The legal challenge to Gov. Chris Christie’s call for a special general election to be held on Oct. 1 to replace Sen. Frank Lautenberg is ongoing. This morning, the plaintiffs filed a brief in the state Supreme Court to appeal an appellate division’s ruling on their objection to Gov. Chris Christie’s scheduling of the U.S. Senate special election.
Democratic gubernatorial candidate Barbara Buono has spoken out against the governor’s decision to hold a special election 20 days before the general election. She told NJ Today Managing Editor Mike Schneider, the motives behind the governor’s decision were purely political.
“Historically, we know people do not turn out for special elections,” Buono said. “So this is a governor who made a cynical move, a dishonest move. Some think that it doesn’t even make any fiscal sense.”
Buono says the move is designed to depress voter turnout because most voters will not be aware that an election is being held. She adds that the logistics of holding an election so close before the general election adds an undue burden on county clerks.
“One of the clerks from Mercer County [testified] how logistically speaking this was impossible how you have to impound the voting machines for 15 days and then there’s a period where you have to deliver the voting machines for the next election,” she said.
Buono says that she is in favor of any solution that would ensure the maximum amount of voter participation in an election.
“People are used to having it on a Tuesday, they’re used to having it on the general election or on the primary,” Buono said.. “There are 400,000 people out of work, they can’t make ends me, they can’t pay their property taxes which are the highest they’ve ever been … they can’t focus on having an additional election.”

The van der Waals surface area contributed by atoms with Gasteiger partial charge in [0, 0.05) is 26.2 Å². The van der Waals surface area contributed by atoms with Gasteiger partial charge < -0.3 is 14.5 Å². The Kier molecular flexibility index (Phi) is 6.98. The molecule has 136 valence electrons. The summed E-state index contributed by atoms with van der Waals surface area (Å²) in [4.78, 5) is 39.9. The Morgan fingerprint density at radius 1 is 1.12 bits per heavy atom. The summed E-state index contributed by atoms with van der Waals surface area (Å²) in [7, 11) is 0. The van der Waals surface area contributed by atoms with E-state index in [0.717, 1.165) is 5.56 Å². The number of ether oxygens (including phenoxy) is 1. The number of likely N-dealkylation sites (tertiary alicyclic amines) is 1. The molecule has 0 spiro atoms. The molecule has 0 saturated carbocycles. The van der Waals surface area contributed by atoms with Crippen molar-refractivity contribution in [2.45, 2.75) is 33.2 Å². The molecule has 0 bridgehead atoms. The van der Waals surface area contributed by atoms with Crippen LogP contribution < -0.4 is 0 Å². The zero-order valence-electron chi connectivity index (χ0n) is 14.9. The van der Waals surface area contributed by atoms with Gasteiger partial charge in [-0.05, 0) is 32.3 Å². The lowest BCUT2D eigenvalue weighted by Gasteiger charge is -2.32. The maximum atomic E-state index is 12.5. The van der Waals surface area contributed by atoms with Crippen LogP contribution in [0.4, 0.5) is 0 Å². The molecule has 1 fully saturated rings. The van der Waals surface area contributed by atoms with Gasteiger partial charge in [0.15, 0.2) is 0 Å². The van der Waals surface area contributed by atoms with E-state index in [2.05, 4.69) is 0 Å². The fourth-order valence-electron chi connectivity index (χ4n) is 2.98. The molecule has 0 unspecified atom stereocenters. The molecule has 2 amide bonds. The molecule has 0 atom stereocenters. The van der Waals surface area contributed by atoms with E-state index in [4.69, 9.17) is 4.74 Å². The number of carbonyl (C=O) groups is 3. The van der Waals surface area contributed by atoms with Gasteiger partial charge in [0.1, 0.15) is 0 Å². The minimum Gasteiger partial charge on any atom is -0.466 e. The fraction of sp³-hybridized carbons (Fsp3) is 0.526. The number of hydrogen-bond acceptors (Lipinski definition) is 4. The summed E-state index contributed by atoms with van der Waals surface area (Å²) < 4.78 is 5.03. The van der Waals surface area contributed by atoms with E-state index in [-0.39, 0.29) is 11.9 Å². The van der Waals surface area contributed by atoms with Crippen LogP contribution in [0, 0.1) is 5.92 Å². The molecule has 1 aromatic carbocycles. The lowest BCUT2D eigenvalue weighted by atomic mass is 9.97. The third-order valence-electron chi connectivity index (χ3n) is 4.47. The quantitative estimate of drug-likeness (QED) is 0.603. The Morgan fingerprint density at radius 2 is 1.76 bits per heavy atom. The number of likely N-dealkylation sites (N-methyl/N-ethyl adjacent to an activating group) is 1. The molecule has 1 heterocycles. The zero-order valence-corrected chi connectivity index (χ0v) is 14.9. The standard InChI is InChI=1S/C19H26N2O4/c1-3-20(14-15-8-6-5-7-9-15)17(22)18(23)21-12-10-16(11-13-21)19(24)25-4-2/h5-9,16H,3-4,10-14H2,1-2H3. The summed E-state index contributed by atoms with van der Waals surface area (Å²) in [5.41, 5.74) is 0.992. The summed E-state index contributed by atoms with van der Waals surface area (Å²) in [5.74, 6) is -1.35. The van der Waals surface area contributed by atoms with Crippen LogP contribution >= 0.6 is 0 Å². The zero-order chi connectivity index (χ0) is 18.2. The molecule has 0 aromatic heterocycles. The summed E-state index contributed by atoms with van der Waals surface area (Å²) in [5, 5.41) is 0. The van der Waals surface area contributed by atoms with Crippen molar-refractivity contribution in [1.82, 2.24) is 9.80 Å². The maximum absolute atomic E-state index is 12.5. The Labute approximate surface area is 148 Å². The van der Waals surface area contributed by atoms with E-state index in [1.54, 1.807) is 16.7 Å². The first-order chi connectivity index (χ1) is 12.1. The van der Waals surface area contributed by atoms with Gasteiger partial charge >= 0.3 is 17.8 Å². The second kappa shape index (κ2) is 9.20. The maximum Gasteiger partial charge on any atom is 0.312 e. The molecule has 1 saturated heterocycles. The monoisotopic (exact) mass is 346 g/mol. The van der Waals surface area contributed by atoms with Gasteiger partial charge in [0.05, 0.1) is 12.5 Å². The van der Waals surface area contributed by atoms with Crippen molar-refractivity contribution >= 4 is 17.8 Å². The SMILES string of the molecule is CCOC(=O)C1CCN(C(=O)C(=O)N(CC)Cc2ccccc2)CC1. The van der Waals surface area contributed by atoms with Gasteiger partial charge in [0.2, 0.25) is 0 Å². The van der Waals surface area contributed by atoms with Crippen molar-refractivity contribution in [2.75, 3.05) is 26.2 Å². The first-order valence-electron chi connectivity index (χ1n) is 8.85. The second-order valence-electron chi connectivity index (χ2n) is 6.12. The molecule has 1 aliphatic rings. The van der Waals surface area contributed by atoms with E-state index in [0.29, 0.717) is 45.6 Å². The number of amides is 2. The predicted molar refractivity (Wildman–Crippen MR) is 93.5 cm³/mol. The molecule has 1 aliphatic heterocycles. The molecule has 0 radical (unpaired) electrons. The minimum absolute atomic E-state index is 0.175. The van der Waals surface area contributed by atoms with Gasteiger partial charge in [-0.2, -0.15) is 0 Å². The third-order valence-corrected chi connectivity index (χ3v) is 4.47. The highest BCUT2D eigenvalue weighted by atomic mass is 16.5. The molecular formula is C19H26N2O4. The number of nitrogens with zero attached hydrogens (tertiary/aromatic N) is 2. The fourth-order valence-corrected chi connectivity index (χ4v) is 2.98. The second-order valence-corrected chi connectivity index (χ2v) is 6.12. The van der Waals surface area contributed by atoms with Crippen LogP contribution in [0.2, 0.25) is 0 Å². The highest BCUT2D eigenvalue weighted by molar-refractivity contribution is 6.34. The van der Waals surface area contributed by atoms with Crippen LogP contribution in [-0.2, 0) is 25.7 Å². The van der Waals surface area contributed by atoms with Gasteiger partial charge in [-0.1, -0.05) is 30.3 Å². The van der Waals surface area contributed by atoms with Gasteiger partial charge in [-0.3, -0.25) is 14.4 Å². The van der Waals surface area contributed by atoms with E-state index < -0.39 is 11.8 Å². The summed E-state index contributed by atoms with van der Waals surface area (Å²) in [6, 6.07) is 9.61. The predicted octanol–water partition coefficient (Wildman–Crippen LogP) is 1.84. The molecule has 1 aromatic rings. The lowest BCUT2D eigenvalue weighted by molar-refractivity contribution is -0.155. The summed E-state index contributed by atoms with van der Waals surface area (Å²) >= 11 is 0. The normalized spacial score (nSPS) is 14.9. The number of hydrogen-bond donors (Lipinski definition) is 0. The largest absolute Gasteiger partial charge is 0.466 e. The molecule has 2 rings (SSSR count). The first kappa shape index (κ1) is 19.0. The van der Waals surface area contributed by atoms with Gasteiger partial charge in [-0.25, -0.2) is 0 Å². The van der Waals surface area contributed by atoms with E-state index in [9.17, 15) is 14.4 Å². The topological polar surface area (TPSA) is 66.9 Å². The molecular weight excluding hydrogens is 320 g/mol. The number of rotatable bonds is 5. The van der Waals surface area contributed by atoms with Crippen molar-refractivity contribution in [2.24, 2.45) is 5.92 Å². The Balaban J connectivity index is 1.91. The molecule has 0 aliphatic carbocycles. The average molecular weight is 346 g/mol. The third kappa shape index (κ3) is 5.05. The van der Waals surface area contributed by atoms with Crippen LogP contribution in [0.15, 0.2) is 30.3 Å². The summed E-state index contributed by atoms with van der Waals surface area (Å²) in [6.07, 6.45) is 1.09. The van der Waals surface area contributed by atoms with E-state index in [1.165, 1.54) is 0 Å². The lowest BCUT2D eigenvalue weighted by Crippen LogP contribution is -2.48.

When asked about all the Democrats, including Essex County Executive Joe DiVincenzo, endorsing Christie, Buono says that by doing so they are endorsing all of the governor’s policies.
“You are by definition embracing his veto of the minimum wage tying it to a cost of living, embrac[ing]his veto of marriage equality, you have to embrace this governor refusing to take federal funding for women’s health,” she cited as examples.
While she refrained from calling those Democrats “traitors” as others in the Democratic party have done, she does question whether they are in fact Democrats.
“You just can’t select because this is a governor who may have sent funding to your municipality,” said Buono. “I think that you have to ask them whether or not they embrace Democratic principles.”
Senate President Steve Sweeney has recently publicly endorsed Buono for governor. The two were in a very public spat over Buono’s selection of Assemblyman Jason O’Donnell to lead the party, with Sweeney voicing his displeasure over the pick. But since the announcement that John Currie would be the party’s new chairman, Buono says that that’s all water under the bridge and the Democrats have come together.
“I am focused on the future. The future of New Jersey relies on a strong Democratic party that will stand up for the middle class and the working poor, a party that doesn’t turn their back, doesn’t veto a minimum wage tied to a cost of living increase,” said Buono.